I just attended art historian T. J. Clark’s lecture, “Capitalism without Images,” at UChicago’s Logan Center, as a part of the Art History Department’s Smart Lecture Series. The picture above is from my view, where I sat on the floor due to the room being completely full. It was a great lecture, and I wish he’d visit the university more, because there was clearly a sense that his lecture was merely scratching the surface of his thesis–which argues that images are used to prop up the gap between the desired life and reality under capitalism.
While I was in Ohio for the holiday, I visited the Cleveland Museum of Art. Instead of seeing the Rodin sculptures in their usual place, I was surprised to find a gallery full of purple balloons. These balloons are a part of Contemporary British artist Martin Creed’s installation called, “Work No. 965: Half the air in a given space.” The installation ends today, so if you missed it, the video above gives a bit of a sense of it.
I was reminded of Allan Kaprow’s Yard (1961) [above], which was a space filled with tires. To experience the art one had to walk around on the tires, which asserted the viewer’s presence within the art. For such an art form, Kaprow used the term “Environment.” In his book Assemblages, Environments, and Happenings, Kaprow writes, “Environments are generally quiet situations, existing for one or for several persons to walk or crawl into, lie down, or sit in. One looks, sometimes listens, eats, drinks, or rearranges the elements as though moving household objects around. Other Environments ask that the visitor-participant recreate and continue the work’s inherent processes. For human beings at least, all of these characteristics suggest a somewhat thoughtful and mediative demeanor.”1
1. Allan Kaprow, excerpts from Assemblages, Environments, and Happenings, in Art in Theory, 1900-2000: An Anthology of Changing Ideas (2nd Ed.), eds. Charles Harrison and Paul Wood (Malden: Blackwell Publishing, 2003), 717.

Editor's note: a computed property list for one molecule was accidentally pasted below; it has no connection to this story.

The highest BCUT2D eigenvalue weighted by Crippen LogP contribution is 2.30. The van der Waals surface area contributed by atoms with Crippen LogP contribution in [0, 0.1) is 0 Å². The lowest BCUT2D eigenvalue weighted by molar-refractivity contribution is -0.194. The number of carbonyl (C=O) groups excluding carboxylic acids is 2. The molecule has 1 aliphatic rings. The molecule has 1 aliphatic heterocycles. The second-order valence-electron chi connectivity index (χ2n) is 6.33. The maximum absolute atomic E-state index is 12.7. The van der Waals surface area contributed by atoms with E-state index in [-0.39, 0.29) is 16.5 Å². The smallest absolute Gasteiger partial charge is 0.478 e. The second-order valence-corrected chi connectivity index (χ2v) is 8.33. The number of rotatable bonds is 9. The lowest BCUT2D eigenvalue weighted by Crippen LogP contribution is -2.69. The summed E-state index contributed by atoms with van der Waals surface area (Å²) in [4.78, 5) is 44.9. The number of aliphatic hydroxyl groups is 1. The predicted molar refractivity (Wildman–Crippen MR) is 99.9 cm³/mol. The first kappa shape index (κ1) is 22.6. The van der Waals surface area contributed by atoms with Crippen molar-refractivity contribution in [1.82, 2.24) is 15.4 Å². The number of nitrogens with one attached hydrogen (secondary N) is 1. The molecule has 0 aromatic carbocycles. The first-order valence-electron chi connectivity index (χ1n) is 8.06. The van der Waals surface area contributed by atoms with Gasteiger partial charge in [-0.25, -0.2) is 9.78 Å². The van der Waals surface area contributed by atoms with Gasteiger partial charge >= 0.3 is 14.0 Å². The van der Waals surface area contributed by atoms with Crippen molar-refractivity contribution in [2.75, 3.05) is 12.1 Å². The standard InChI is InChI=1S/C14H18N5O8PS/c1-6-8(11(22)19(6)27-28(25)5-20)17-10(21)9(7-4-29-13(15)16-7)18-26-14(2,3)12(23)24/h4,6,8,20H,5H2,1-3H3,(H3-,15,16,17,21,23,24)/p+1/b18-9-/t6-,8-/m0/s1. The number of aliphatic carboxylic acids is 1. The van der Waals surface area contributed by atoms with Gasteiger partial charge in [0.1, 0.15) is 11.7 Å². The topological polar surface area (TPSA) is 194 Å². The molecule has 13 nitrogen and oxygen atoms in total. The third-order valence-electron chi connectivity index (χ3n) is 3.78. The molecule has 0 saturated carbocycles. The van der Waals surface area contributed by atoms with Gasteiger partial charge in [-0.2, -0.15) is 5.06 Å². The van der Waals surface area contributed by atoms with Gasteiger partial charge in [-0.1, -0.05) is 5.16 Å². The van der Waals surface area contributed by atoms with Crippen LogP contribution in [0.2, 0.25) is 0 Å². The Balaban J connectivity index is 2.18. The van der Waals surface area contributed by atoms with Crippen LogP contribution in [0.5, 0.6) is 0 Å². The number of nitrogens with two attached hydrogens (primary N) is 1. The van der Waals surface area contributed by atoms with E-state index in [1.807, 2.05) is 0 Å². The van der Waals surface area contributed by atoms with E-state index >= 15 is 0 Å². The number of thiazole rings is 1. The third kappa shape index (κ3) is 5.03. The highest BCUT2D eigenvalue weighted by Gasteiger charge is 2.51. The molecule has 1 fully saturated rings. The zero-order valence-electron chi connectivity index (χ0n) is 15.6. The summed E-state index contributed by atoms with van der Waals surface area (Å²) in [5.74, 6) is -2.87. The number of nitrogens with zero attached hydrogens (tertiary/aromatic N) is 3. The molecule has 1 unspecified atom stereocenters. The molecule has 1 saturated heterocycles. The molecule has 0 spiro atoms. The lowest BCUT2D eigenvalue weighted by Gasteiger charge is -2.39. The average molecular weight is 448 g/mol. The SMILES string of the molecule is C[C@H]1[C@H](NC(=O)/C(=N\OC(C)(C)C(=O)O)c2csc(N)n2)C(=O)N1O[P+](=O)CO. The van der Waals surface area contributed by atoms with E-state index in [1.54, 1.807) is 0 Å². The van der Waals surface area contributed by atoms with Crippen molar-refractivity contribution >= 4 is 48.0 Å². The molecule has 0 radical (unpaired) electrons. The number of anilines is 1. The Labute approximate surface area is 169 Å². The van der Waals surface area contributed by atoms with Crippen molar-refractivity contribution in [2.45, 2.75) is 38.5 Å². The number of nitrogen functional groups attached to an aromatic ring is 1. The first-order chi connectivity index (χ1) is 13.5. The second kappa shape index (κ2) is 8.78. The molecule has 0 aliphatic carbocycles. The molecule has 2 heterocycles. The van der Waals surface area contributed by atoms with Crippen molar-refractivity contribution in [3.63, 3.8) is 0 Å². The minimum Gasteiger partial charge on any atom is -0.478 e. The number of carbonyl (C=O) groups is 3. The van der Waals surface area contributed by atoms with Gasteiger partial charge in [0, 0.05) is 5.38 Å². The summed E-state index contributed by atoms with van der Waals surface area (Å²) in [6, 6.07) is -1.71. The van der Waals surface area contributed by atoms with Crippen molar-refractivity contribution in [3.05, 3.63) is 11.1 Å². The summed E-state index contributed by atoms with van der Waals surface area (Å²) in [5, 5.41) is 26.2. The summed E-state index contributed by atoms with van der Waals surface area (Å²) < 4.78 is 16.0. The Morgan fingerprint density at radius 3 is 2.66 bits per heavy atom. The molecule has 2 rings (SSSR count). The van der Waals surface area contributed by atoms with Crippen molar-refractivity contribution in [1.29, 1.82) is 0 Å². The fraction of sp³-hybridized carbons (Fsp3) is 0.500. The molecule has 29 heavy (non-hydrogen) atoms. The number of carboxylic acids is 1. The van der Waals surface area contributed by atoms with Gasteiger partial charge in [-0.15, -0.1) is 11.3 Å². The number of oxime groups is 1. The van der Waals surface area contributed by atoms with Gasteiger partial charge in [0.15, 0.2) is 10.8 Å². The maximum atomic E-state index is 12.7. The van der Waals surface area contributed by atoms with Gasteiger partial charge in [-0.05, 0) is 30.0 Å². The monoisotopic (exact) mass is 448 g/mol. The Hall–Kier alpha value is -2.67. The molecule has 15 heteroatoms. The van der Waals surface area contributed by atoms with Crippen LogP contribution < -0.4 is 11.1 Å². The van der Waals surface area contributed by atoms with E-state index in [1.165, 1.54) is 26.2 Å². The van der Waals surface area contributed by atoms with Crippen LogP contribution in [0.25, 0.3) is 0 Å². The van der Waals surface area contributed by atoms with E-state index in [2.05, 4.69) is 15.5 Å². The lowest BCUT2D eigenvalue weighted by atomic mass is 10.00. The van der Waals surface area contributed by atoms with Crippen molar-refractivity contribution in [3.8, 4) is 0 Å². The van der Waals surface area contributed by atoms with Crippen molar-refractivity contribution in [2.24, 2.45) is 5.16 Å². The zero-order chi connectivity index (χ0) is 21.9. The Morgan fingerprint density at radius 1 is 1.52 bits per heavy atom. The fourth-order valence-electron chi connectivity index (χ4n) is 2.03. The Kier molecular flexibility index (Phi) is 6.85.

A conference at TU Dortmund University in Germany, entitled “Worlds Out of Joint: Re-Imagining Philip K. Dick” just ended yesterday. Although I’ve only read one of his novels (Do Androids Dream of Electric Sheep?), this would have been an interesting conference to attend. It looks like the papers are in English, which is a bit surprising, but I suppose it might have drawn less international visitors if German were prioritized. I’m also assuming that English is well known there, given its ubiquity.
I’ve been sitting in on Peter Galison’s class at UChicago, and it’s been fantastic so far. Two days ago he spent some time discussing the Waste Isolation Pilot Plant in New Mexico, where radioactive waste is to be stored for at least the next 10,000 years. That projection of time made us laugh oddly, but it seems that our laughter reveals an inability to comprehend such a span. Given our temporal distance from that point, there is an ongoing debate about how we might warn future humans (or maybe other kinds of sentient beings) about the buried dangers in the vast salt basin. Now we might have the task of writing a language for the future.
All this debate about these materials and the plans for the future can be analyzed as a way in which we know ourselves in the world. These deadly materials that we can’t completely master are forcing us to face problems that will last generations.
I’ve just added a video of another project that I was a part of for the class Data and Algorithm in Art, which took place earlier this year at UChicago. This time I was working with Olivia Li and Pieter Ouwerkerk. We were trying to create a sense of experimentation, drawing from B. F. Skinner’s operant conditioning chamber—also known as the Skinner Box—from which arose the creepy myth that he raised his child in such a device. The display is connected to data coming from the robot as it moves in its claustrophobic environment. We found that this framework of analysis, the enclosure of the robot, and the restriction of its movements, all seem to evoke a kind of anthropomorphic empathy.
Up on ReS Futurae’s research carnet is a short article I wrote on Chris Marker. His imagination has had great influence on science fiction in the last several decades, particularly his groundbreaking short film, La Jetée. I wish I could have met him.
Peter Galison, the Critical Inquiry Visiting Professor for 2012-2013, just gave a public lecture at the University of Chicago entitled, “Time of Physics, Time of Art”. The lecture room was packed, and Professor Galison’s lecture didn’t seem to disappoint, bringing up topics like the pumping of pneumatic time under Paris, Einstein’s sawtoothed illustrations of temporal measurements, and anti-colonial sabotage on submarine communications cables.